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Wisconsin 65, Northwestern 50: Badgers help throw uncertainty into Chris Collins' "process"

The gap between Wisconsin and Northwestern remains wide. And as it does, so does another, far more important gap.

Mary Langenfeld-USA TODAY Sports

MADISON, Wis. - Men against boys. Saturday's game between Wisconsin and Northwestern was men against boys.

Following NU's 65-50 loss at the Kohl Center, Chris Collins didn't actually use those exact words. But maybe that's because he's used them all too often after past losses. They've become integral parts of his bingo card. And anyway, Collins didn't need to use them. The game spoke for itself.

Right from the jump, Wisconsin toyed with the Wildcats. The Badgers were calm, collected and sharp. Northwestern was anything but.

"Coach said he thought we came out and played scared," center Alex Olah said after the game.

Wisconsin opened the game on a 21-4 run and never looked back. Sure, Northwestern played the Badgers relatively evenly for the remaining 35 minutes, but that's irrelevant. Saturday's game was no contest. It was a first round knockout.

"The first four or five minutes was really where the game was won," Collins admitted.

Those four or five minutes also demonstrated that Northwestern and Wisconsin are figuratively miles apart. That's by no means a revelation. But it became increasingly clear Saturday.

And furthermore, there isn't just a gulf between the two teams physically, as Collins pointed out with his "men against boys" analogy after last month's drubbing by Wisconsin. The Badgers were on an entirely different level in many ways Saturday. They were better prepared. They executed better within their system. They were a step ahead mentally.

"You've got to be tough mentally and physically," Collins said. "They [Wisconsin] are extremely mentally tough."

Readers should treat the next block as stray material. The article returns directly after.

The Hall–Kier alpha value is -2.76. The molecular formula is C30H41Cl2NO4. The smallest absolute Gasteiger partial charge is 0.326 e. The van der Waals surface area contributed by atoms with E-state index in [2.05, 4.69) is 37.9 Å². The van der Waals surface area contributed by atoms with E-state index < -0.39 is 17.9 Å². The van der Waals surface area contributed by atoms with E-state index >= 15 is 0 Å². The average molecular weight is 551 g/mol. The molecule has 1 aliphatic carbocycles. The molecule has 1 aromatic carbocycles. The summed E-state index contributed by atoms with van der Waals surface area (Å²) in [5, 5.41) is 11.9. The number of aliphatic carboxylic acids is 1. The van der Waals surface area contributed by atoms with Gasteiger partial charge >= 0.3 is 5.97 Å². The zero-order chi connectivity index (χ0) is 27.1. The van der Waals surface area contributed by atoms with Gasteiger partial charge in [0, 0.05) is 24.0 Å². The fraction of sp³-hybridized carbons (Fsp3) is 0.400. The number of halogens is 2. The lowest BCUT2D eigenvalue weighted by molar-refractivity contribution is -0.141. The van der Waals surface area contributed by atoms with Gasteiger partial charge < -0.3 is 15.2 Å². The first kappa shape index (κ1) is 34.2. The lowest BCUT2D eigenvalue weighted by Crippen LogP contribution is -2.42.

Northwestern was at a disadvantage in every facet of the game. The gap between the two teams was vast.

But as Northwestern's losing streak drags on and on, we've been trying to judge how large a different gap is: the one between where Northwestern is and where it wants to--and needs to--go.

A couple weeks ago, that gap seemed to be shrinking. We thought we were seeing definitive progress. We thought we were seeing glimpses of what we could truly describe as ‘Chris Collins' Northwestern.'

But in the three games since, it's become clear that that gap is still very wide. Things have gotten dangerously close to returning to square one. Maybe it's just fatigue. Maybe it's a mental thing. Maybe it's the 'vaunted freshman wall.' But whatever it is, it's a tad troubling.

That doesn't make that previously apparent progress non-existent. It just makes it temporary and, crucially, unsustained. "Crucially" because as college basketball constantly reminds us, anybody can play well on a given night. Heck, Northwestern proved that last year. What teams strive for, therefore, is sustained success. And Northwestern hasn't yet found that.

Will the Wildcats eventually find it?

Collins remains assured. As the losses have multiplied, he has had to, time and time again, offer explanations for his team's struggles. He has urged patience. He has pleaded for positivity. And he did so again Saturday.

But whereas after the games against Ohio State, Michigan State and Michigan, positivity was justified, it's now a little less so. Then, it was based on evidence; now, it's based on hope.

And whereas after those games, the "process" that Collins talks about seemed to be at an advanced stage, that process now seems a bit muddled. After more dire losses to Purdue, Nebraska and Wisconsin, it has become tinged with uncertainty.

That uncertainty doesn't imply impending failure. Many of the reasons Collins brings forth to promote long-term optimism are valid. But after the last three games, that place to which Northwestern wants to and needs to get now appears to be at least a bit farther away.